The Cathedral Choir were outstanding last night, with the setting for the mass being the Messe Solennelle by Vierne. The Kyrie was particularly amazing. A sonic blast of glorious musical contrasts. Stanford’s anthem, Coelos Ascendit Hodie was also a delight, with the composers almost trademark descending chromatic scales working their way into the music (listen to his Te Deum for more…). Topped off with a joyous Saint Saens Toccata and Fugue on the Cathedral organ. Anyone who has a thang for choral and church music needs to checkout the Cathedral Choir, directed by Friki Walker. Hard working, dedicated,and with a passion for music so evident in everything they sing. Kelvin has a blog post going at the moment about the things which get folks going to particular churches. For me, it has been the music that originally brought me to St Mary’s and that music has been a major factor in keeping me there. Of course, the inclusiveness,eclectic make up of the congregation as well as clergy not afraid to speak out on current issues of fairness and social justice. Have a listen to the Easter Sunday sermon if you want a great example of this message which is absolutely current and relevant to the world in which we are living right now.
But even if you are not too hung up on the religion, the music alone is worth the trip along to Glasgow’s west end. And with Pentecost, Trinity,and Corpus Christi coming along in quick succession over the next three weeks, there will be plenty of amazing choral excellence to enjoy.
And whilst you’re there, you’ll be captivated by the art , the history of the building, and maybe, hopefully too, by the message of hope you’ll encounter.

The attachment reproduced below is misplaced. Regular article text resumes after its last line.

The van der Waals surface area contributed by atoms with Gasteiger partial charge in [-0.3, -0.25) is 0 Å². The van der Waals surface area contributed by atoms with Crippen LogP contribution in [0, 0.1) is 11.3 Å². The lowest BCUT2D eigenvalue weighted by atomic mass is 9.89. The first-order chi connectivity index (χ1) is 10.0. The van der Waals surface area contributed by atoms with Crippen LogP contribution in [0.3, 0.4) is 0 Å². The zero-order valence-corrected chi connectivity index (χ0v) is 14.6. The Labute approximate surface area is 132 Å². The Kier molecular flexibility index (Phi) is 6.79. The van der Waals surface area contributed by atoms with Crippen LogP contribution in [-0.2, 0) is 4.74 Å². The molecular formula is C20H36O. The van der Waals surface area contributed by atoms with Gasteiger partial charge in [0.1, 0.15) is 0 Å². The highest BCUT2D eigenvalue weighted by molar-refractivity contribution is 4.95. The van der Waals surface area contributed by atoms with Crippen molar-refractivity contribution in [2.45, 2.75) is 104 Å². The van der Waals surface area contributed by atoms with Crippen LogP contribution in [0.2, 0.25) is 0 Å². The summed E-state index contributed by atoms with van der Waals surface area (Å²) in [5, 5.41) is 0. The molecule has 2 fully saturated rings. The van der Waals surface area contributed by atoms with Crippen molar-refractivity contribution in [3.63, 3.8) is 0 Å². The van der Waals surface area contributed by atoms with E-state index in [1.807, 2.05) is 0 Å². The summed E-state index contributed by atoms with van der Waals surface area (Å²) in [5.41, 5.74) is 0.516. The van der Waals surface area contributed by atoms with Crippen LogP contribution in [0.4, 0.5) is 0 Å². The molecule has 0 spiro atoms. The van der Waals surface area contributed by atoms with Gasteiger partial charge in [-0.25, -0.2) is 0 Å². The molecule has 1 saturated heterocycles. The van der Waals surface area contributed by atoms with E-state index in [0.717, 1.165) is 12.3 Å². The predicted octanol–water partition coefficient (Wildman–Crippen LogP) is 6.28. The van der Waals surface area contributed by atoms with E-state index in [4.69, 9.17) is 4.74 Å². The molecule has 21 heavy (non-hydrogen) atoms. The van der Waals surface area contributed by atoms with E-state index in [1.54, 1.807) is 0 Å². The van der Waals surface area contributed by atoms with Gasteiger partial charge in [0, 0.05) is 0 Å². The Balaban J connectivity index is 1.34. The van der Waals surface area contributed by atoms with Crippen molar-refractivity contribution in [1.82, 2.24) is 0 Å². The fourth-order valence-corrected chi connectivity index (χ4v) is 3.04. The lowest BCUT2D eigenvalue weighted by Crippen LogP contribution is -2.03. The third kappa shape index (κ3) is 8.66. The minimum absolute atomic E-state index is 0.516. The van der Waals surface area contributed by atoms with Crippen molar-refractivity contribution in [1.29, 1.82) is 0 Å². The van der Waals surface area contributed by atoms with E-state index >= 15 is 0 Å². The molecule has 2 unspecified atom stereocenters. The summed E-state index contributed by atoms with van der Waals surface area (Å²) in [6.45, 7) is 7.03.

I read an interesting article in the Washington Post recently, all about the support for the new ‘core standards’. Its a loose collection of outcomes, with the actual nuts and bolts of the curriculum being left to individual schools and teachers. The same sort of situation currently exists in South Africa as well. All very similar to A Curriculum for Excellence in Scotland.
The common issue in all countries is that teachers are asking for more guidance. Despite complaints stretching back years that curriculum reforms have been too prescriptive, teachers the world over are still asking for more and more guidance on what and how to teach. The Washington Post article articulates this feeling very well.
I think that no matter what reforms take place, the issue will always be one of examinations, testing, and performance measures. Teachers are all too conscious that they are expected to produce measurable results year on year. Consequently, they will always teach with one eye on the exam or test. This mutes the improvement hoped for by the architects of curricular reform, whatever country they operate in.
I’m inclined to revisit blog posts and press articles I’ve written before on this subject of exams, and how assessment founded on memory serves no one at all, teacher or student. We’ve Google (and other search engines) for that. Real school reform must be based upon assessment reform,which is radical and revolutionary, even. National 4 in Scotland is a good start,but its effect is also muted,but this time by being cast as the poor relation of big brother National 5 and its external exam regime.
I’ve often been reminded by wiser heads than mine that exam regimes are led by demand from schools and colleges. The question now is how do we mobilise support for real meaningful assessment reform when league tables and performance measures are still in place and still play a huge part in school annual improvement planning cycles as well as remaining as the key performance benchmarks?